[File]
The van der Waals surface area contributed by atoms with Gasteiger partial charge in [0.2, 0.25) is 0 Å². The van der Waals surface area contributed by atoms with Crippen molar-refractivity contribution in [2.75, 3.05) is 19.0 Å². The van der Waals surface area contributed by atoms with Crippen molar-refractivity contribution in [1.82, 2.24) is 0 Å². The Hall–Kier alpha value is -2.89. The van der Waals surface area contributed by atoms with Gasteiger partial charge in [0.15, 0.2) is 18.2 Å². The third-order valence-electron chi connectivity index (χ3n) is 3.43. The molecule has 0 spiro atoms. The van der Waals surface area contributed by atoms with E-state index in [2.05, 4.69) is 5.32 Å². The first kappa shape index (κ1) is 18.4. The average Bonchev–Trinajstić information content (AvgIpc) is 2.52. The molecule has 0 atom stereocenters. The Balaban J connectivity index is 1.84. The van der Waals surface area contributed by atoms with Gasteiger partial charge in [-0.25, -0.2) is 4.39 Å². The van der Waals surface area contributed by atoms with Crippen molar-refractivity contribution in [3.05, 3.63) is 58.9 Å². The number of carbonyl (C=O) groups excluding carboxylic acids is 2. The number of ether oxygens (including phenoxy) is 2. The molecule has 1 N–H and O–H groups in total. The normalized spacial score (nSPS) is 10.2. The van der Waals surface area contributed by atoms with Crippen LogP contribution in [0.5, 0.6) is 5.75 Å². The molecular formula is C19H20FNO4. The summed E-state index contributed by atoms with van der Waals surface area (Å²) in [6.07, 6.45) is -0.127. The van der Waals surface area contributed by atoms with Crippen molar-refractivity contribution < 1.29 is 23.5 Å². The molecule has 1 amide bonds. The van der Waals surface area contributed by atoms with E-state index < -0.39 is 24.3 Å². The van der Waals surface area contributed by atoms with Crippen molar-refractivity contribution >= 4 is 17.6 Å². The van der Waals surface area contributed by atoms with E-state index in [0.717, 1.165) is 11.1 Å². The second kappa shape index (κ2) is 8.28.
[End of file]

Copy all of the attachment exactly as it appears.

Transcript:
The van der Waals surface area contributed by atoms with Gasteiger partial charge in [0.2, 0.25) is 0 Å². The van der Waals surface area contributed by atoms with Crippen molar-refractivity contribution in [2.75, 3.05) is 19.0 Å². The van der Waals surface area contributed by atoms with Crippen molar-refractivity contribution in [1.82, 2.24) is 0 Å². The Hall–Kier alpha value is -2.89. The van der Waals surface area contributed by atoms with Gasteiger partial charge in [0.15, 0.2) is 18.2 Å². The third-order valence-electron chi connectivity index (χ3n) is 3.43. The molecule has 0 spiro atoms. The van der Waals surface area contributed by atoms with E-state index in [2.05, 4.69) is 5.32 Å². The first kappa shape index (κ1) is 18.4. The average Bonchev–Trinajstić information content (AvgIpc) is 2.52. The molecule has 0 atom stereocenters. The Balaban J connectivity index is 1.84. The van der Waals surface area contributed by atoms with Gasteiger partial charge in [-0.25, -0.2) is 4.39 Å². The van der Waals surface area contributed by atoms with Crippen molar-refractivity contribution in [3.05, 3.63) is 58.9 Å². The number of carbonyl (C=O) groups excluding carboxylic acids is 2. The number of ether oxygens (including phenoxy) is 2. The molecule has 1 N–H and O–H groups in total. The normalized spacial score (nSPS) is 10.2. The van der Waals surface area contributed by atoms with Crippen LogP contribution in [0.5, 0.6) is 5.75 Å². The molecular formula is C19H20FNO4. The summed E-state index contributed by atoms with van der Waals surface area (Å²) in [6.07, 6.45) is -0.127. The van der Waals surface area contributed by atoms with Crippen molar-refractivity contribution < 1.29 is 23.5 Å². The molecule has 1 amide bonds. The van der Waals surface area contributed by atoms with E-state index < -0.39 is 24.3 Å². The van der Waals surface area contributed by atoms with Crippen molar-refractivity contribution >= 4 is 17.6 Å². The van der Waals surface area contributed by atoms with E-state index in [0.717, 1.165) is 11.1 Å². The second kappa shape index (κ2) is 8.28.